At Smile Makers, we love talking about sexual wellness. And when we talk about sexual wellness, we encourage all of those in our community and beyond to ‘discover themselves’ through curiosity and open communication. This is often with regards to a huge and vitally important chapter that was somehow missing in our school sex-ed classes when we were teens, the chapter titled ‘Pleasure’. Knowing one’s body and feeling empowered to listen to it is vital for pleasure, it’s true. But it’s also an extremely valuable tool when it comes to health.
And with endometriosis, the two can be very closely linked. But how? Given the large number of cases worldwide, you might think that endometriosis is a commonly discussed and recognised condition. However it is clear that even today, those affected still may be completely unaware that it exists and public awareness of the subject is still critically low.
10% of those assigned female at birth, world wide, have endometriosis that’s 176 million worldwide.
Rogers PA, D'Hooghe TM, Fazleabas A, et al, 2009
So let’s talk about it!
We also asked our community to help by sharing some of their stories with us so a huge thank you to them because the most powerful tool for people with endometriosis is undoubtedly; community. Discussion around endometriosis leads to better understanding and care.
What is endometriosis?
Endometriosis (pronounced en- doh – mee – tree – oh – sis) is the title given to the condition where cells similar to the ones in the lining of the womb are found elsewhere in the body.
‘During the menstrual cycle, the body goes through hormonal changes each month. Hormones are naturally released which cause the lining of the womb to increase in preparation for a fertilised egg. If pregnancy does not occur, this lining will break down and bleed – this is then released from the body as a period.
In endometriosis, cells similar to the ones in the lining of the womb grow elsewhere in the body. These cells react to the menstrual cycle each month and also bleed. However, there is no way for this blood to leave the body. This can cause inflammation, pain and the formation of scar tissue.’ (Endometriosis UK, 2022)
Endometriosis can affect you from puberty to menopause, although the impact may be felt for life.
What are the symptoms?
Every body is different when it comes to endometriosis and symptoms can vary in intensity and severity. Each person experiences pain differently and the amount of endometriosis does not correspond to the amount of pain and discomfort experienced. Also, some people with endometriosis don’t experience symptoms at all. Endometriosis can look like:
- Painful periods
- Pain during or after sex
- Pelvic pain
- Painful bowel movements
- 'Spotting' or bleeding between periods
- Symptoms of irritable bowel (diarrhoea, constipation, bloating, pain before, during or after passing urine or opening bowel - particularly during your period)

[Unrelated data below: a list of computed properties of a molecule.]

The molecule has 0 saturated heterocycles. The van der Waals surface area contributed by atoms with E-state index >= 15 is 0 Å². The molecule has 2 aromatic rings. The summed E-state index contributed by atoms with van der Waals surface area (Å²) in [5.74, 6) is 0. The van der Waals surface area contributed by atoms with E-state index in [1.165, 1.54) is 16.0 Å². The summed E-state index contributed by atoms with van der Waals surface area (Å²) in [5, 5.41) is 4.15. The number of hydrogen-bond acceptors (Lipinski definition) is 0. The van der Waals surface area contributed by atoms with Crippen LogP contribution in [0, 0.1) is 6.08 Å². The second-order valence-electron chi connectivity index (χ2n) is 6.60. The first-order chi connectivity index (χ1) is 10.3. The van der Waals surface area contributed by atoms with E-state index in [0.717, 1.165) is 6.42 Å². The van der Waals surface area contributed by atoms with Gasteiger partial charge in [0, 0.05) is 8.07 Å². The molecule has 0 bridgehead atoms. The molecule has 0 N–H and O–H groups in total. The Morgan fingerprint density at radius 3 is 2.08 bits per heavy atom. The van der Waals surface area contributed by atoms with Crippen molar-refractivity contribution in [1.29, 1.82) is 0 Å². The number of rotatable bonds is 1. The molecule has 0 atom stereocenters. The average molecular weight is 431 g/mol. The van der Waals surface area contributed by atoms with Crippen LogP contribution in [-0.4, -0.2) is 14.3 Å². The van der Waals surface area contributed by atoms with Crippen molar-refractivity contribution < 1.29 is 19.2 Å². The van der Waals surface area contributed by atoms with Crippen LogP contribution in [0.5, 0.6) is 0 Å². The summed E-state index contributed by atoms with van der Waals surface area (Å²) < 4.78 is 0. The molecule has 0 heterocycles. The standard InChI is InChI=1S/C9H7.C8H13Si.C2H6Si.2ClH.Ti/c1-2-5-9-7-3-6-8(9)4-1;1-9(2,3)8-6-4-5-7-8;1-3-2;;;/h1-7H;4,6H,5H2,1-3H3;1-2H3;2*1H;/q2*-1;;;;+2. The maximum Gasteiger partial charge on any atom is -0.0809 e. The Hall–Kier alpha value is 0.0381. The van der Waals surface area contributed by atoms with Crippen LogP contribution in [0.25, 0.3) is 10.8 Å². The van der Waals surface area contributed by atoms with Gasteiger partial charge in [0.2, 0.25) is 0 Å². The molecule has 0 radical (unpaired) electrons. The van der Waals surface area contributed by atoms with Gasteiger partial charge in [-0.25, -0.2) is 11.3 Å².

This list is in no way definitive as the condition can affect areas such as the bowel, the urinary tract and other organs as well as the uterus.
But periods hurt for everyone, right?
This is what we are told from a very young age, yes? Before we even start to menstruate, we are prepared by elders and parents and older siblings and aunties and the neighbour’s cat that periods will hurt. This pain is begrudged by all who experience it but is largely accepted and therefore expected, in society. However what is not often articulated, is that the period pain you experience each month, and sometimes at other times during your menstrual cycle, should not impact your life in a severe way. Pain that debilitates you or that means you have to miss days off school or work, is not normal and could be a symptom of endometriosis.
“My endo has been misdiagnosed and dismissed for years as something ‘normal’ because period cramps are 'always painful'.” Ann, 26
One of the reasons diagnosis for endometriosis can take so long in many cases is that often menstruators expect pain. And as we do not have a reliable or accessible method for measuring what ‘normal’ pain feels like for anyone external to ourselves, a level of pain that is absolutely not ‘normal’ can often go unflagged.
‘In my case, I was gaslit most often by doctors and professionals. From the age of 12, I would often be sent home from the doctor’s surgery with a pat on the head and a ‘periods just hurt darling’. It wasn’t until I was missing several days of school each month or being sick in classes due to period pain that I started to look at the problem head on. I was fortunate also that my Mum as well as four of her sisters had official diagnosis due to years of difficulties with fertility so I knew endometriosis was a thing and was almost sure that I had it too.” Eliza, 24
Endometriosis is often hereditary which can be a blessing and a curse. In some cases having relatives that have suffered from the condition unknowingly may mean that the expectation for pain with periods will be even more perpetuated however in many cases, this is how many people come to hear of the condition and therefore seek treatment for themselves. In fact, this is how half of our community with endometriosis first became aware of their condition, which only encourages us to talk about it more. This shared knowledge can also lead to empowerment to vouch for ourselves and our bodies in the face of a difficult system that doesn’t easily acknowledge that this pain is not ‘normal’.
“Every person is different and every cycle is different. Find the endo community and don’t be afraid to ask about the weird pains and details you think are normal.. once I’ve said random things out loud, I realise it’s not normal. Talk. You’ll often find confirmation you’re stronger than you thought and you’re not alone in it.” Caroline, 31